Monthly Archives: November 2013

Jesus, Lover of My Soul

by Charles Wesley, 1740

Jesus, lover of my soul, let me to thy bosom fly,
while the nearer waters roll, while the tempest still is high:
hide me, O my Savior, hide, till the storm of life is past;
safe into the haven guide, O receive my soul at last!

Other refuge have I none, hangs my helpless soul on thee;
leave, ah! leave me not alone, still support and comfort me!
All my trust on thee is stayed, all my help from thee I bring;
cover my defenseless head with the shadow of thy wing.

Thou, O Christ, art all I want; more than all in thee I find:
raise the fallen, cheer the faint, heal the sick, and lead the blind.
Just and holy is thy name; I am all unrighteousness;
false and full of sin I am, thou art full of truth and grace.

Plenteous grace with thee is found, grace to cover all my sin;
let the healing streams abound; make and keep me pure within:
thou of life the fountain art, freely let me take of thee;
spring thou up within my heart, rise to all eternity.


“Reinvent your life.”

“Transcend your unhealthy habits.”

“Harness the power of a positive mindset.”

These are slogans of a secular culture that recognizes a human problem, and is actively engaged in a quest for self-transformation.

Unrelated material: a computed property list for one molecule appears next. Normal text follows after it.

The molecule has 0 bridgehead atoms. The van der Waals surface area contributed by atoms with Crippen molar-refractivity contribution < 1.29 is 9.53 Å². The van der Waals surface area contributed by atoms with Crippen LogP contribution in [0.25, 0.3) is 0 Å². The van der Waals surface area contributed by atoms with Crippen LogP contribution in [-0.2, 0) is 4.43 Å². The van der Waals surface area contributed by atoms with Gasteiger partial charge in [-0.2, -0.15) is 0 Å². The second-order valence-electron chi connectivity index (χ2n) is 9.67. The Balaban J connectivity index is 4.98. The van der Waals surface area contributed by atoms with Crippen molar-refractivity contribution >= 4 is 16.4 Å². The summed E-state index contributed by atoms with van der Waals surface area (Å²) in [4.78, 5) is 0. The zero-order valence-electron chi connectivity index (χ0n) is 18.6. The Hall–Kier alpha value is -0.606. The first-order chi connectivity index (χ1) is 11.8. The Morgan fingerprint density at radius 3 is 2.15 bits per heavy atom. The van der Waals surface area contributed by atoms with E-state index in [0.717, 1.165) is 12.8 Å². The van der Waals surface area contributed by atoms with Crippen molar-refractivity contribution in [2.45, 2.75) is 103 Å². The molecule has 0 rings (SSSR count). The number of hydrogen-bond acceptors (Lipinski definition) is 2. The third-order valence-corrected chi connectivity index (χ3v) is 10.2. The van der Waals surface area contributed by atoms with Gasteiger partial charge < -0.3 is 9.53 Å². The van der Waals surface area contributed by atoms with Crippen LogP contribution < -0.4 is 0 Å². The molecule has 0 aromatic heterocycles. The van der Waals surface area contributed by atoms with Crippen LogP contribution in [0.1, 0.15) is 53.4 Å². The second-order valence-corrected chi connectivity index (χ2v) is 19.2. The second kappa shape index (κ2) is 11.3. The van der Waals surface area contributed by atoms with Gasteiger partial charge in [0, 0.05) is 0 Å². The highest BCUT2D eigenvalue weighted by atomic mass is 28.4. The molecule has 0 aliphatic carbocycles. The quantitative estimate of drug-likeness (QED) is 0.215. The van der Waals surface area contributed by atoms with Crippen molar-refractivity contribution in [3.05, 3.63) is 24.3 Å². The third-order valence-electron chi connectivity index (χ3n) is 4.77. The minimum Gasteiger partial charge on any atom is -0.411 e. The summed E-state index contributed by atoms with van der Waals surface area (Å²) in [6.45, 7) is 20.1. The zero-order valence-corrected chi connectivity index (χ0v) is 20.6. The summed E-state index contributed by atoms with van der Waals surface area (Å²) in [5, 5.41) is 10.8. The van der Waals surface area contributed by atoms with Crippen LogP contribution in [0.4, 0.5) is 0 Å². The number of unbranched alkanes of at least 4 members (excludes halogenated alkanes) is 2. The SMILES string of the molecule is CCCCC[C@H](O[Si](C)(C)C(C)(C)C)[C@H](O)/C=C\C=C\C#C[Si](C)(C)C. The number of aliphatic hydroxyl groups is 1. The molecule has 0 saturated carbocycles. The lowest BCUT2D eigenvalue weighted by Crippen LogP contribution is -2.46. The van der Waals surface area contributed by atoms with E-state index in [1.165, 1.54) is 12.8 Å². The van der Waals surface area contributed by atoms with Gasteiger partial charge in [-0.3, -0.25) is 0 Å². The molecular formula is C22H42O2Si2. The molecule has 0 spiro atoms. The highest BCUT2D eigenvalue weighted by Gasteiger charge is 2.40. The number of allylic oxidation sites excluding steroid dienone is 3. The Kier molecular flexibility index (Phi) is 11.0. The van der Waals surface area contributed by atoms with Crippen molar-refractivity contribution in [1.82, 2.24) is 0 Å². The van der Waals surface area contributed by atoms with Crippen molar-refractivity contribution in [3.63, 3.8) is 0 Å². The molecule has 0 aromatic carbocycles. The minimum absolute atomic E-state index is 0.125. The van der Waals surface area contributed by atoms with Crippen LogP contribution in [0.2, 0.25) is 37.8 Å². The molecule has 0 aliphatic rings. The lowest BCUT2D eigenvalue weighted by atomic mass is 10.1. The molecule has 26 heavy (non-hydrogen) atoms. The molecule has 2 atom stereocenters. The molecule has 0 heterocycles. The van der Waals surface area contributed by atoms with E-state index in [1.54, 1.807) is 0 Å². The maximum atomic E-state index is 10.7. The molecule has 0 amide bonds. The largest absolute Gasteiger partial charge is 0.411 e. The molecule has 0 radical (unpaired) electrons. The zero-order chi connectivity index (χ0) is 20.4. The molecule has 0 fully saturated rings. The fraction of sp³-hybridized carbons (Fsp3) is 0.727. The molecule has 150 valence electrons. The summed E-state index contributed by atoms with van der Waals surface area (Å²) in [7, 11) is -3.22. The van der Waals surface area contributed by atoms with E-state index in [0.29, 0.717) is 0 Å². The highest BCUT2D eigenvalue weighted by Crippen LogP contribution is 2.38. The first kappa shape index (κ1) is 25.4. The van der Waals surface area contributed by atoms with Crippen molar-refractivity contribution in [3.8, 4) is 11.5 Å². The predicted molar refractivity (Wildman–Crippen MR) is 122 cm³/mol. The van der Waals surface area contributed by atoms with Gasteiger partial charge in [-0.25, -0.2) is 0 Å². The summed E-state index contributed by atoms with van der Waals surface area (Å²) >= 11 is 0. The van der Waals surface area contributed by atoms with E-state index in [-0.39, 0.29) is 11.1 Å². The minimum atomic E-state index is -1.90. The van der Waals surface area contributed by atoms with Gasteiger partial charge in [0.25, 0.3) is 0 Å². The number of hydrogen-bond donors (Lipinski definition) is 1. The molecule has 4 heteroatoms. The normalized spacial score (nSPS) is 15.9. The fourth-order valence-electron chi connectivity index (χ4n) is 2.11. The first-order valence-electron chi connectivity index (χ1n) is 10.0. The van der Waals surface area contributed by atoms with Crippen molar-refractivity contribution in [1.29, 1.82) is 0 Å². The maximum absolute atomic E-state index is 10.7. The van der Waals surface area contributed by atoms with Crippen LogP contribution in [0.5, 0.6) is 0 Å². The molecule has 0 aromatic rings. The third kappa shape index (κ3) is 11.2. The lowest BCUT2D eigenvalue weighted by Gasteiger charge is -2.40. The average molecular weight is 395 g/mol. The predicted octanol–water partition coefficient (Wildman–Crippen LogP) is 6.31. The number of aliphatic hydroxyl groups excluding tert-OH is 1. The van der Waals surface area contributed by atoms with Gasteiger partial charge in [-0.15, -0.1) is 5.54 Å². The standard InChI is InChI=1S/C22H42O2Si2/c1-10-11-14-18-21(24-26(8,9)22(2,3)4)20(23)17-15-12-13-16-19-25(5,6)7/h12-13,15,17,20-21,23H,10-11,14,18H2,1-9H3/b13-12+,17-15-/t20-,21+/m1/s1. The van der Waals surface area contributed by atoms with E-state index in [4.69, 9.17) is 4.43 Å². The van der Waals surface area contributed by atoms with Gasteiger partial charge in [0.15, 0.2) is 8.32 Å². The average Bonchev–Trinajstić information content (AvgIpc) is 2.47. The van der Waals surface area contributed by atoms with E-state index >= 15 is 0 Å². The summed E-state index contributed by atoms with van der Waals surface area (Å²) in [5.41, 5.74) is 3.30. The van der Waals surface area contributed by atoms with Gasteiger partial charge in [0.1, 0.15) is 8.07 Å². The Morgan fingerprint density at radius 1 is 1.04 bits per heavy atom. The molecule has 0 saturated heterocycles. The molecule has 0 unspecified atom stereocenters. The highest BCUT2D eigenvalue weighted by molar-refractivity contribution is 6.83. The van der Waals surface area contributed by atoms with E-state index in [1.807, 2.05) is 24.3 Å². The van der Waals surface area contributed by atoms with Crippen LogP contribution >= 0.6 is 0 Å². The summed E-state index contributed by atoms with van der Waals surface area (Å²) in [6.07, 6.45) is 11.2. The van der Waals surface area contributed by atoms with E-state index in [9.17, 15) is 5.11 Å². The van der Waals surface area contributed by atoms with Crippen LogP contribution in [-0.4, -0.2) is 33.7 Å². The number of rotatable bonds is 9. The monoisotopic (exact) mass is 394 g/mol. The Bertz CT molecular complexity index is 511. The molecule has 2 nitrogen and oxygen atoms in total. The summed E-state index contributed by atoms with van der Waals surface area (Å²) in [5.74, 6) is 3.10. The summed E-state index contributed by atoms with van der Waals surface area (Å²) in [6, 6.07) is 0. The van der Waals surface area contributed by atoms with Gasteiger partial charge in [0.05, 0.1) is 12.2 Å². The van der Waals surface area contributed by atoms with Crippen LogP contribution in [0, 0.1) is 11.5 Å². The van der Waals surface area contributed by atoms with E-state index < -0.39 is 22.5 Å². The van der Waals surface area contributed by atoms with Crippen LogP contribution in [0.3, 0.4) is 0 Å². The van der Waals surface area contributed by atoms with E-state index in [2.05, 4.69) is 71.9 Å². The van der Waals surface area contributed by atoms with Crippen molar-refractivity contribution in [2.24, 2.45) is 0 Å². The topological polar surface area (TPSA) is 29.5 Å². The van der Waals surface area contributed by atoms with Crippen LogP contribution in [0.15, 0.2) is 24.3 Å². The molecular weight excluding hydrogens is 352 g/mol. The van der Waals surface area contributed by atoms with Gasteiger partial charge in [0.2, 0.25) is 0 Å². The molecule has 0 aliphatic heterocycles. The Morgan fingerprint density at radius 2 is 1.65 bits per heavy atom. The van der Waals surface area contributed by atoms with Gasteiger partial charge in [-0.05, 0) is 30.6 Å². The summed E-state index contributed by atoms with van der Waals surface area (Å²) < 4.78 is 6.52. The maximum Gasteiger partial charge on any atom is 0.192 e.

Bhikkhu Bodhi, an American Buddhist monk, observed that “the urge for a radical reshaping of the personality persists as strong as ever, appearing in guises that are compatible with the secular worldview.

While our culture appears to be less religious than it once was, there remains abundant promotion and consumption of movements, ranging from Mindfulness to Yoga, that acknowledge a broken human condition and offer self-transformation.

All of these movements involve self-induced methods of improving the existing human nature. Even the distinctive Buddhist principle of self-transcendence contents itself with improving the existing nature.

The Bible also identifies a universal internal human problem. For example, the letter to the Romans confesses that “all have sinned and fall short of the glory of God.

But notice how different the Christian solution is to the human problem. When a Jew named Nicodemus acknowledged that Jesus was a teacher, Jesus replied by saying, “I assure you: Unless someone is born again, he cannot see the kingdom of God.” (See John 3:3.)

Contrary to teaching another method of improving the existing nature, Jesus indicated a transformation that involves the birth of a new nature. Such a transformation necessitates the agency of an external power. The Bible describes a salvation that is not the work of the person being saved, but is the work of the transcendent Creator God — the giver of life.

We join with Christians across all history in testifying to this power in our lives, and we urge you to investigate the true God, who is the only source of eternally-relevant transformation.